Are Hadean Uke Basses a Kala uBass Alternative?

Hadean uBasses look similar to Kala’s Solidbody, but that’s where the comparison ends.

 

Three years ago we told you about Rondo Music, a musical instrument retailer that was (and still is) the sole importer of SX basses and Agile guitars – among other brands – here in the U.S. Back then, they had just begun importing the Hadean brand of Chinese-made acoustic uke basses and were introducing a solidbody version, no doubt to try to cut into the market that was solidly (and still is, not surprisingly) dominated by Kala with its uBass models. That ubass was known then as the Omega Hadean uke bass.

Rondo’s inventory of instruments – particularly SX basses and some Agile guitar models – don’t remain available for long on their web site, selling out almost as quickly as they come in stock. This seems to be the case with the Hadean uke basses as well. Probably because they are inexpensive, but surprisingly good instruments. They sell for about a third of what a new Kala SUB uBass goes for.

As of today, Rondo has three models of the solidbody Hadean uke bass in stock: the UKBE-22 33″ in blue; the UKBE-22 N Fretless in natural and the UKBE-22 Fretless in blue. They’ve dropped the Omega from the name and the headstock, but the Hadean ubasses seem to be the same as when they were introduced.

If you’ve always wanted a uBass, but don’t have the money for a Kala version, the Hadeans are a worthy substitute. Don’t expect them to be a cheaper version of the Kala, because they aren’t. But they are good instruments in their own right.

The fit and finish of the Hadeans are good, but not as meticulous as the Kala uBasses. I wouldn’t hesitate to gig with a Kala. I’m not sure a Hadean would stand up to the rigors of the road for very long. I could be wrong, but they don’t seem as sturdy.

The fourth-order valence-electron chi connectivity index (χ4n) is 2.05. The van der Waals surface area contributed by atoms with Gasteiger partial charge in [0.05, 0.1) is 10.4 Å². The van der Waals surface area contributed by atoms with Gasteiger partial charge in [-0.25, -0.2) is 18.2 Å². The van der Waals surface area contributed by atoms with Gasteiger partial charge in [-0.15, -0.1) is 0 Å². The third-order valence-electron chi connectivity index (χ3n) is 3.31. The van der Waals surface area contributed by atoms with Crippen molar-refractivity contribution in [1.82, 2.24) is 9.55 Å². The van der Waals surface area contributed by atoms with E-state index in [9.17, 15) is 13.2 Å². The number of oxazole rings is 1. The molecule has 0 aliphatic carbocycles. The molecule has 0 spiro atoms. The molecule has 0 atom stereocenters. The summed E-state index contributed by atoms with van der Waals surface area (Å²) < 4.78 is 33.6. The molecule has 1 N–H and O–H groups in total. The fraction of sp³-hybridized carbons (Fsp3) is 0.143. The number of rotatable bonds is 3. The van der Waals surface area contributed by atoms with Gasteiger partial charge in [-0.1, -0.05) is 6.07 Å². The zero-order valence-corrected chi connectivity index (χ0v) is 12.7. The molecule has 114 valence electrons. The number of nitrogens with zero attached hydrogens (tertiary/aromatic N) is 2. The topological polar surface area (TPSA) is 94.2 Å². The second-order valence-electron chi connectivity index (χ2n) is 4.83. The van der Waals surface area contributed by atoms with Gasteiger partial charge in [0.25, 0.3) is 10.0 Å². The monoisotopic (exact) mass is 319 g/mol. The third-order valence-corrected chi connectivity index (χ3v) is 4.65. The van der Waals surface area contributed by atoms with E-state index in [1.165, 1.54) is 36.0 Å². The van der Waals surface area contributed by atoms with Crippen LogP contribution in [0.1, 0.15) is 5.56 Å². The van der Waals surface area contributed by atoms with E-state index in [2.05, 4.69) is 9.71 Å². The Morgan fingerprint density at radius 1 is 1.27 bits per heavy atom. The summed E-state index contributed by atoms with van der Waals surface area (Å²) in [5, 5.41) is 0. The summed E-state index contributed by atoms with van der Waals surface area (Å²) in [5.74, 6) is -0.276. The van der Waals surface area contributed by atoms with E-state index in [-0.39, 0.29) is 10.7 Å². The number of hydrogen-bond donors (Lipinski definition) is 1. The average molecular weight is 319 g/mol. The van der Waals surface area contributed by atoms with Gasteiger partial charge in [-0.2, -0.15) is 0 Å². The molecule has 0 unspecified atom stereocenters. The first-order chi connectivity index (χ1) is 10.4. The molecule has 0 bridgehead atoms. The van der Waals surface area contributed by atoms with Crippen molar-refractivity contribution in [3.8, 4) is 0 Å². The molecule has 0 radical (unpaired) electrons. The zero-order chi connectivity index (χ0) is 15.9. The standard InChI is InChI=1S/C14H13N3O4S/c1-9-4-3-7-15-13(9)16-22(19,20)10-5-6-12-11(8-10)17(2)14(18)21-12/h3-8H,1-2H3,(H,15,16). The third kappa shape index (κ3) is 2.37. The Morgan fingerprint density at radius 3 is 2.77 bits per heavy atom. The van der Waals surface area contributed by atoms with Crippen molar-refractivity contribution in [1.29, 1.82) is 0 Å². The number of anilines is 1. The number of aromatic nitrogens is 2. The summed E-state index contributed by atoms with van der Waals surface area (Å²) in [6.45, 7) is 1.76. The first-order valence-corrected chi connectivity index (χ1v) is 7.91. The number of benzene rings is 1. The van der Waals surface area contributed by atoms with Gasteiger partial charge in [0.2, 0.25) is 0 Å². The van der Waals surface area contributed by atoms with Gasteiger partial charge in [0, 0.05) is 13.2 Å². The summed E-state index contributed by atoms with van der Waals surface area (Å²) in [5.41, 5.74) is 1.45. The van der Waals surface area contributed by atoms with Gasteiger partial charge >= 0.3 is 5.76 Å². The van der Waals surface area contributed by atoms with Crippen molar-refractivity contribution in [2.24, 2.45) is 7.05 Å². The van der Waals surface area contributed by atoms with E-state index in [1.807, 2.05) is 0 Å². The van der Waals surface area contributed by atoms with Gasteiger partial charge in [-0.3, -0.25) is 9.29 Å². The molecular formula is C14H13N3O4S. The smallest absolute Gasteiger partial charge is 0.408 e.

The electronics on the Kala uBasses are superb. Each model has that upright bass sound. The Hadeans do not quite measure up. They sound good for what they are, but they don’t quite have that upright sound. To be fair, it may just be the Aquila Nylgut strings, which I never though sounded as good as the Kala Pahoehoe strings, particularly for that upright sound. The electronics on the Hadean basses sound a bit “scratchy”  and “thin” sometimes. I’ve never found that with the Kala uBasses.

Rondo is selling three models of the Hadean uBass: the UKBE-22, which features a swamp ash body and is a 33″ scale model (which seems to me to kind of negate the reason for a uBass to begin with). Just an inch shy of a typical long-scale bass guitar (which is 34″ scale), it’s more of a medium scale bass than a Uke bass. And two versions of the 30″ scale Hadean, the UKBE22, both fretless, both with Swamp Ash bodies, but one is in blue and one is in natural.

The UKBE-22 Blue model sells for $179.95. The UKBE-22 Natural sells for $169.95 and the UKBE-33, also in blue, sells for $179.95.

If you have some extra bucks lying around (come to think of it, who does these days?), these are good alternatives to the more expensive Kala solidbody uBasses. Just don’t expect them to be able to compete head-to-head with Kala, in any category.

You get what you pay for. But in the case of the Hadean uBasses, you get a lot for little money.

 

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What’s the Difference?

A portion of the uBass Comparison chart put together by Magnus Sjöquist. © PLAY UBASS

A portion of the uBass Comparison chart put together by Magnus Sjöquist. © PLAY UBASS!